At the recent Pack Expo in Las Vegas, Enercon introduced its latest induction sealing system, the Super Seal™ Touch. It gave me a chance to reminisce about the first induction sealer and how far the industry has come since its inception.
1950 Dangerous beginnings
The first induction sealer was developed in the late 1950’s and it was dangerous. It consisted of a vacuum tube power supply and required a large water recirculation system, to cool both the internal electrical components, as well as the copper tubing that was used for the sealing head. In addition to being large, cumbersome, and inefficient, its high voltage made it very dangerous to use. The coil voltage in these systems was over 2000 volts and many of the leads were bare and unprotected. One false touch and you were fried. But at that time it was, "state of the art."
1970's Solid State and Heavy Lifting
In early 1970, the first solid state power supply was developed, using SCR technology. It was a big advancement, as far as safety and efficiency were concerned. The coil voltage in these systems was between 120 and 150 volts and while it was not pleasant if you happened to accidentally touch it, it would not kill you. It was the size of a large refrigerator, 60" x 30" x 18". And this was just the power supply!
The weight of the system, including the power supply and water system approached 700 pounds! This was the standard of the industry for many years.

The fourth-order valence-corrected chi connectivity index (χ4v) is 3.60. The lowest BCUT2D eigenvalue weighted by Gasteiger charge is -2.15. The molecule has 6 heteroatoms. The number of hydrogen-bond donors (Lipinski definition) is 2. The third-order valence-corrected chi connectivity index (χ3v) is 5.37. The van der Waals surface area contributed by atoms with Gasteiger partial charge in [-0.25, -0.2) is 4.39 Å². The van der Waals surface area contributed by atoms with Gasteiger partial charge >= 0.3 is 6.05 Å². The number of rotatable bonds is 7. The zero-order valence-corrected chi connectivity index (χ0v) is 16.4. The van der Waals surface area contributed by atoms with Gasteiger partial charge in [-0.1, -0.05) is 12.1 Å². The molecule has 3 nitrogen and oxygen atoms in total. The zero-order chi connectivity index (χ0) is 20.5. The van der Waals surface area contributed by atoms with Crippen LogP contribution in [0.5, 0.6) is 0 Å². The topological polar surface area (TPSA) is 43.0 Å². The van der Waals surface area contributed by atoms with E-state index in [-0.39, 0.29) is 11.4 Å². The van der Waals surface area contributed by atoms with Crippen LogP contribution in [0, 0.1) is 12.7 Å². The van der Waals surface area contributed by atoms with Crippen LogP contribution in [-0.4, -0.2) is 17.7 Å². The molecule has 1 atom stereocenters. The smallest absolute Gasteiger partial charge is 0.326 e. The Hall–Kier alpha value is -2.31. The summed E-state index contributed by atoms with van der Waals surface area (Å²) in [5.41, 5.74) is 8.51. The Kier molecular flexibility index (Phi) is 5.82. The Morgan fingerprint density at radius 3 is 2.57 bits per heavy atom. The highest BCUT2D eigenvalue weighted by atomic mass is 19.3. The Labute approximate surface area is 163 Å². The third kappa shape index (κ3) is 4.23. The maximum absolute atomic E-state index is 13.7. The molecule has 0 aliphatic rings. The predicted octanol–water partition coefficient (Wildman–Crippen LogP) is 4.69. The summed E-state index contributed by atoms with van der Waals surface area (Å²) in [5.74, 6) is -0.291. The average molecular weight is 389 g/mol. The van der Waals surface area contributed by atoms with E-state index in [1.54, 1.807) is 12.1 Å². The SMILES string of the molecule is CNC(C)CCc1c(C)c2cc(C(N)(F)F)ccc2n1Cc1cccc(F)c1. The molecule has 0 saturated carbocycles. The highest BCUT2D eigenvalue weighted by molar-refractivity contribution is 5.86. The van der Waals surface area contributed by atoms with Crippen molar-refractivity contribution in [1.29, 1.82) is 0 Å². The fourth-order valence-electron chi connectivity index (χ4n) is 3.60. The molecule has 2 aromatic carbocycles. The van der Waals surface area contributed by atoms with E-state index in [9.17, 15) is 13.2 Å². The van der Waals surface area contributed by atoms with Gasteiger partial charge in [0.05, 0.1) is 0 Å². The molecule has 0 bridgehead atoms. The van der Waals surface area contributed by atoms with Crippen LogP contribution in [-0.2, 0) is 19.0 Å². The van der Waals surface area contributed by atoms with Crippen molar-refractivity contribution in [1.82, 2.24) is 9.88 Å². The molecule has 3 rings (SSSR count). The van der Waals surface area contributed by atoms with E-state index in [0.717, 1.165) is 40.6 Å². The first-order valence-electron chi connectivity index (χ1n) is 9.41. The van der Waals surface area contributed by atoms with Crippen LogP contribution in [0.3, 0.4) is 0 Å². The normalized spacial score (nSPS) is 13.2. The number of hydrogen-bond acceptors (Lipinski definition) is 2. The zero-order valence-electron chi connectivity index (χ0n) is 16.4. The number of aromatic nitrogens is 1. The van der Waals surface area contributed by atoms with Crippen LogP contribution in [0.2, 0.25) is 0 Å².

1980's Smaller Power Supplies
In the 1980's Enercon introduced the Integral series of inductions sealers. Using advanced electronic technology we were able to reduce the power supply to a manageable size, 13" x 17" x 24". Because of the relatively small size of the power supply, Enercon was able to reduce the size of the water system and mount both in a single package, that was 44" x 17" x 24". Not petite by any sense of the word, still a big improvement over previous systems.
Single cabinet designs
Next was a major revolution in the design of induction systems. Enercon engineers were able to combine the power supply and sealing head in a single cabinet, eliminating the need for long, awkward, water cooled leads between the power supply and the sealing head. The Enercon Compak™ measured 11" x 24" x 12". For the next several years it was the most used induction sealer in the world. We weren't ready to stop there.
1990's Air Cooled Revolution
The next Enercon innovation was the Super Seal series, which became the smallest cap sealing system available and required absolutely no water. This soon became the standard of the industry. At the same time, we developed the Assists 2000, the first power supply that used touch screen technology.
2009 New Performance Standards
This brings us up to the latest Enercon development, the Super Seal™ Touch. In addition to providing 20% more sealing power than its predecessor, it features an easy to use and intuitive touch screen, an all new cap inspection system, supervisory password protection with operator lockout, internal monitoring of all critical operating data, recipe management, multiple languages, universal input voltage compatibility, an LED bottle centering guide and many more features than can not be described in this report.
I'd be happy to provide you with more information on this impressive new system. Who knows what’s next from Enercon? Can anyone say iPhone operated?
Originally appeared in eNews: Induction Sealing Technology 4th Quarter 2009